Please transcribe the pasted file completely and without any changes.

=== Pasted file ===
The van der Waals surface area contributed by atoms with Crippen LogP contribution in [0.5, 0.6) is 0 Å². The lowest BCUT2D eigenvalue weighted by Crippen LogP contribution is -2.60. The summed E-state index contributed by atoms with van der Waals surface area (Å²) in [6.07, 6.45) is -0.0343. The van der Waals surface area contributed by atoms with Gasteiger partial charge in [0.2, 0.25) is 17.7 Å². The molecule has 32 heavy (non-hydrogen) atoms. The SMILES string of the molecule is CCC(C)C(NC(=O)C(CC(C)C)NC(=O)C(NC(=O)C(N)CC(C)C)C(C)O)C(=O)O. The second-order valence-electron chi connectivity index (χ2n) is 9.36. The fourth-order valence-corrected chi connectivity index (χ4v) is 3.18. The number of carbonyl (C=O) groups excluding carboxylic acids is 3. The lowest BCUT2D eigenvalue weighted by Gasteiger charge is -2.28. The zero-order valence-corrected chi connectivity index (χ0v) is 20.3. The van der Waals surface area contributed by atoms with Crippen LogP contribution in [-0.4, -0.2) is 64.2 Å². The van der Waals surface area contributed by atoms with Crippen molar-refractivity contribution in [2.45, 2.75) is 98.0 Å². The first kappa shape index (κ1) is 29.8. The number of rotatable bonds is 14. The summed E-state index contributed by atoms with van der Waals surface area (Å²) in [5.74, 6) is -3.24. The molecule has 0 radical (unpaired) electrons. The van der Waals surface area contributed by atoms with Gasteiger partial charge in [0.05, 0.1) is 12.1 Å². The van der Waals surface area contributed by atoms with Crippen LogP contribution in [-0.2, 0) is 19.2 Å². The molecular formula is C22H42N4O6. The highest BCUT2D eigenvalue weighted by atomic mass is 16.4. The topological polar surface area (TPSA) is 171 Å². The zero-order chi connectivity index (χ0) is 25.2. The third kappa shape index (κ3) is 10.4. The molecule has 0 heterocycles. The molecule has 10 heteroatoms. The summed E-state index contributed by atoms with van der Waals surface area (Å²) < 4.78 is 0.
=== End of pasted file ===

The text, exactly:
The van der Waals surface area contributed by atoms with Crippen LogP contribution in [0.5, 0.6) is 0 Å². The lowest BCUT2D eigenvalue weighted by Crippen LogP contribution is -2.60. The summed E-state index contributed by atoms with van der Waals surface area (Å²) in [6.07, 6.45) is -0.0343. The van der Waals surface area contributed by atoms with Gasteiger partial charge in [0.2, 0.25) is 17.7 Å². The molecule has 32 heavy (non-hydrogen) atoms. The SMILES string of the molecule is CCC(C)C(NC(=O)C(CC(C)C)NC(=O)C(NC(=O)C(N)CC(C)C)C(C)O)C(=O)O. The second-order valence-electron chi connectivity index (χ2n) is 9.36. The fourth-order valence-corrected chi connectivity index (χ4v) is 3.18. The number of carbonyl (C=O) groups excluding carboxylic acids is 3. The lowest BCUT2D eigenvalue weighted by Gasteiger charge is -2.28. The zero-order valence-corrected chi connectivity index (χ0v) is 20.3. The van der Waals surface area contributed by atoms with Crippen LogP contribution in [-0.4, -0.2) is 64.2 Å². The van der Waals surface area contributed by atoms with Crippen molar-refractivity contribution in [2.45, 2.75) is 98.0 Å². The first kappa shape index (κ1) is 29.8. The number of rotatable bonds is 14. The summed E-state index contributed by atoms with van der Waals surface area (Å²) in [5.74, 6) is -3.24. The molecule has 0 radical (unpaired) electrons. The van der Waals surface area contributed by atoms with Gasteiger partial charge in [0.05, 0.1) is 12.1 Å². The van der Waals surface area contributed by atoms with Crippen LogP contribution in [-0.2, 0) is 19.2 Å². The molecular formula is C22H42N4O6. The highest BCUT2D eigenvalue weighted by atomic mass is 16.4. The topological polar surface area (TPSA) is 171 Å². The zero-order chi connectivity index (χ0) is 25.2. The third kappa shape index (κ3) is 10.4. The molecule has 0 heterocycles. The molecule has 10 heteroatoms. The summed E-state index contributed by atoms with van der Waals surface area (Å²) < 4.78 is 0.